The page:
Tuesday, April 27, 1999 Published at 01:28 GMT 02:28 UK
Quality measures urged in screening programme
Abnormal cells can be difficult to detect
Improved quality procedures could reduce the number people falsely given the all-clear following a smear test, according to a report.
False negative results occur when a screener working in a laboratory misses pre-cancerous cells in a smear test.
They cause untold stress as women who believe that they are healthy can suddenly find themselves diagnosed with advanced cancer.
Current estimates put the rate of false negatives at between 7% and 15% of all smears.
The NHS Cervical Screening Programme aims to catch signs of cancer as early as possible, as the earlier a cancer is treated, the better a patient's chance of long-term survival.
But a number of high profile cases where many women have received false negative results has led to doubts being raised about accuracy within the programme.
Professor Dulcie Colman, of the department of histopathology and cytology at Hammersmith Hospital in London, led the study.
The authors looked at 150 abnormal smears - including 50 that had been passed as false negatives - and re-assessed them.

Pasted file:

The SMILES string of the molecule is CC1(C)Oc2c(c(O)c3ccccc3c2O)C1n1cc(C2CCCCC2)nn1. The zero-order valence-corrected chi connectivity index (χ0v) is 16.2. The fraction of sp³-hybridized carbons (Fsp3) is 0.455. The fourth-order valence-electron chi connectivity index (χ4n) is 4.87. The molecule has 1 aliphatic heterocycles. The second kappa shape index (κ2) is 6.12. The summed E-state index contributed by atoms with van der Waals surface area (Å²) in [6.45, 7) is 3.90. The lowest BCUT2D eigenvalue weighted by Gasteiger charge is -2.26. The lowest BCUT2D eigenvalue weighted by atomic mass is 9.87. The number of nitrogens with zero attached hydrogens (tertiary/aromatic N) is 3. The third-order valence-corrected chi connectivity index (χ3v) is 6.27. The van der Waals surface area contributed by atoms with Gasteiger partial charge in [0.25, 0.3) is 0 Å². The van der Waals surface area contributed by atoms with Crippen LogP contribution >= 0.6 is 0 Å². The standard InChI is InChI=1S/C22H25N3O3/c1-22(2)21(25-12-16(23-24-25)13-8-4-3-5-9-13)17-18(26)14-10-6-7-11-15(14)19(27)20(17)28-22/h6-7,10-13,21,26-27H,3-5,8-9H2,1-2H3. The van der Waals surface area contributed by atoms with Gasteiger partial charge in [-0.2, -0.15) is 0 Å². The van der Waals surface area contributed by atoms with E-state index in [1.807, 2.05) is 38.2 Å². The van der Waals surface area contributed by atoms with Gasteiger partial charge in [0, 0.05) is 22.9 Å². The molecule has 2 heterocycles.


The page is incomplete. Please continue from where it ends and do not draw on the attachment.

They used a special microscope that generates a computer image of the sample, taking into account the number of cells and their size.
Their results showed that the cancerous cells on the false negative samples were much harder to detect than those on the samples correctly identified as abnormal - the true positive samples.
False negative smears contained about 10 times fewer abnormal cells than the true positive smears, and the cells tended to be more unevenly distributed across the slide.
However, the authors - while pointing out that such slides are difficult to diagnose correctly - suggest that quality control measures could improve rate of identification.
At the moment, the researchers said, screeners have to examine too many slides in too short a space of time to ensure accuracy.
A heavy workload was one of the elements implicated in the Kent and Canterbury screening scandal.
In that instance, eight women died, 30 needed hysterectomies and more than 90,000 women had their tests re-examined after mistakes at the Kent and Canterbury Hospital between 1989 and 1995.
The authors also criticise the checking procedures for smears. It is called rapid review, and as such involves a rapid scan of the slide rather than a detailed examination.
They said: "On the rare occasion when the image is one of a small, severely dyskaryotic [cancerous] cell, the previous high level of exposure means that the cells are ignored, with disastrous consequences for the woman from whom the smear was obtained."
They conclude that the processes involved in the screening of cervical smears need to be re-evaluated.
Last week a report in The Lancet medical journal suggested that a semi-automated computer system developed to analyse cervical smears could decrease the number of screening errors and improve productivity.
They tested an automated system, called Papnet, which uses artificial intelligence to identify abnormal smears and check negative slides.